MASSPIRG calls for stronger consumer protections in towing

MASSPIRG testifies in support of state bill to protect consumers when their cars get towed.

Towing a car on the roadside
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MASSPIRG’s Legislative Director Deirdre Cummings testified before the state legislature’s Joint Committee on Telecommunications, Utilities and Energy in support of S. 2085, An Act relative to towing protections, filed by Senator Brownsberger.

Every year, millions of Americans have their cars towed without their consent from a private property or public street. Too often, the unknown rationale behind these tows and what to do next can leave drivers stranded and confused. While getting towed is a justified consequence of parking in the wrong place or for too long, we must offer drivers the decency of basic consumer protections such as access to their wallets, medicine and possessions, or the ability to pay with debit/credit card.

Under the best circumstances, getting towed is an ordeal, even when justified. For many drivers, however, the situation is compounded because our current consumer protections are incomplete and outdated.

MASSPIRG Education Fund identified 14 common sense towing protections that should be available to consumers in every state.  Our report, Getting Off The Hook of a Predatory Tow, outlines protections ranging from who is responsible for damages caused by careless towing, to the maximum rates and fees owed when towed, to whether you are guaranteed the option to pay by credit card.

An Act relative to towing protections offers much needed and overdue protections for drivers who have had their cars towed. If passed, the law would:

  • Require motor vehicle storage facilities to allow the owner of a car to remove any possessions from the car if the individual is unable to pay the tow and storage fee in full.
  • Prevent car storage facilities from charging anything other than the towing and storage charges.
  • Require both the car storage facility and tow trucks to have credit card readers to accept debit and credit cards in addition to cash.
  • Require towing companies and storage facilities to provide itemized receipt of charges.
  • Require private property owners to include the removal and storage fees on their signs notifying tow areas.
  • Require tow companies to take a picture of the vehicle parking/standing in a private right of way before towing.
  • Require towing companies removing vehicles on private right of way to release the car before the tow for half of full towing fee.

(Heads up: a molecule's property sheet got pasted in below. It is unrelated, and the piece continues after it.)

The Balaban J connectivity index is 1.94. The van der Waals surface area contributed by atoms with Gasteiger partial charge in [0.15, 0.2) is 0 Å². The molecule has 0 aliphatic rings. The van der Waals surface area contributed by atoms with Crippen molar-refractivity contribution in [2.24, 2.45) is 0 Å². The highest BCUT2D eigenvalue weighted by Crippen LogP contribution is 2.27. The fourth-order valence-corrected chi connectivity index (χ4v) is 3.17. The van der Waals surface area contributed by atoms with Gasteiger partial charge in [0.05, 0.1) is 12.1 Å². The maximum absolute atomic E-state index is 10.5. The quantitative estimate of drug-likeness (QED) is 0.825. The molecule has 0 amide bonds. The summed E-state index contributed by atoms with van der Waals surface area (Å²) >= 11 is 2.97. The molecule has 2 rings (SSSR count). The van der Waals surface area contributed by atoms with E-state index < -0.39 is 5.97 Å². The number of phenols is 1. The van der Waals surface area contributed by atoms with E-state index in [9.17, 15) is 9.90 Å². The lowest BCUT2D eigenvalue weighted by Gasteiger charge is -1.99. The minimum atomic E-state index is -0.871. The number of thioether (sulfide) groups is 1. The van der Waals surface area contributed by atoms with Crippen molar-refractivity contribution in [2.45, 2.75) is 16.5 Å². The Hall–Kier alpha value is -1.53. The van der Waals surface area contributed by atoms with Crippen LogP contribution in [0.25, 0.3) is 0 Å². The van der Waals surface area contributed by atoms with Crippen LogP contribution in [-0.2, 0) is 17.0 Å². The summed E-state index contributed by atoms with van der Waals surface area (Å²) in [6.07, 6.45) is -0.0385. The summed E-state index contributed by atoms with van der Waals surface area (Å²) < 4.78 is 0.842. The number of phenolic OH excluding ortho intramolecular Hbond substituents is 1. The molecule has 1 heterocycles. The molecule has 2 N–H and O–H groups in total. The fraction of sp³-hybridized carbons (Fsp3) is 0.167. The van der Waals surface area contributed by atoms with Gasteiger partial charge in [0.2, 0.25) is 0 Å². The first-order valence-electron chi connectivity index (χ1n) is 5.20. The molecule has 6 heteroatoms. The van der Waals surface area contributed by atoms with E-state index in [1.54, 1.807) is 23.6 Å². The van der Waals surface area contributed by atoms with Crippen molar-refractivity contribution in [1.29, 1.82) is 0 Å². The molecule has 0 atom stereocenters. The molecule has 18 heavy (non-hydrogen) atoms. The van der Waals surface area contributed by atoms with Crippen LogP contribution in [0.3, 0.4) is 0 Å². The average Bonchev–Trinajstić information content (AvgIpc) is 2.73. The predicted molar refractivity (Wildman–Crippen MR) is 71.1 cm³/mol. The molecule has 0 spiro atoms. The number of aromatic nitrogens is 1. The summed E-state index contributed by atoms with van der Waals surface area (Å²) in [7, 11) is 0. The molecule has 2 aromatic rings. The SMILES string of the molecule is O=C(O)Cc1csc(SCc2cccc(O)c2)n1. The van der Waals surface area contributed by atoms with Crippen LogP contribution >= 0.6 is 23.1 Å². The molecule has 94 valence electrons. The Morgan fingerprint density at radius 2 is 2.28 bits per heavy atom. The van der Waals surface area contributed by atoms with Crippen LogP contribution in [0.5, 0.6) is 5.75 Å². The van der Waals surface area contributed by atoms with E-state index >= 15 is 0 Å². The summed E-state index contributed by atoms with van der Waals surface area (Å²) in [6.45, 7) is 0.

Our current towing consumer protections include:

  • In the case of an involuntary or police-ordered tow from private property, Massachusetts towing companies can charge a maximum towing rate of $108.
  • In the case of an involuntary tow, Massachusetts towing companies can charge a maximum storage rate of $35 per 24-hour period.
  • After removing a vehicle, the tow company must notify law enforcement of the towing.
  • If the vehicle owner returns before their car is towed, the tower must release it for a drop fee no greater than half of the intended towing cost. (when notified by police or public authority)
  • If a vehicle tow is proven illegal, the towing company must release the vehicle to the owner without charging for removal or storage.

S. 2085, An Act relative to towing protections, will add critical consumer protections to our towing laws.

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Authors

Deirdre Cummings

Legislative Director, MASSPIRG

Deirdre runs MASSPIRG’s public health, consumer protection and tax and budget programs. Deirdre has led campaigns to improve public records law and require all state spending to be transparent and available on an easy-to-use website, close $400 million in corporate tax loopholes, protect the state’s retail sales laws to reduce overcharges and preserve price disclosures, reduce costs of health insurance and prescription drugs, and more. Deirdre also oversees a Consumer Action Center in Weymouth, Mass., which has mediated 17,000 complaints and returned $4 million to Massachusetts consumers since 1989. Deirdre currently resides in Maynard, Mass., with her family. Over the years she has visited all but one of the state's 351 towns — Gosnold.

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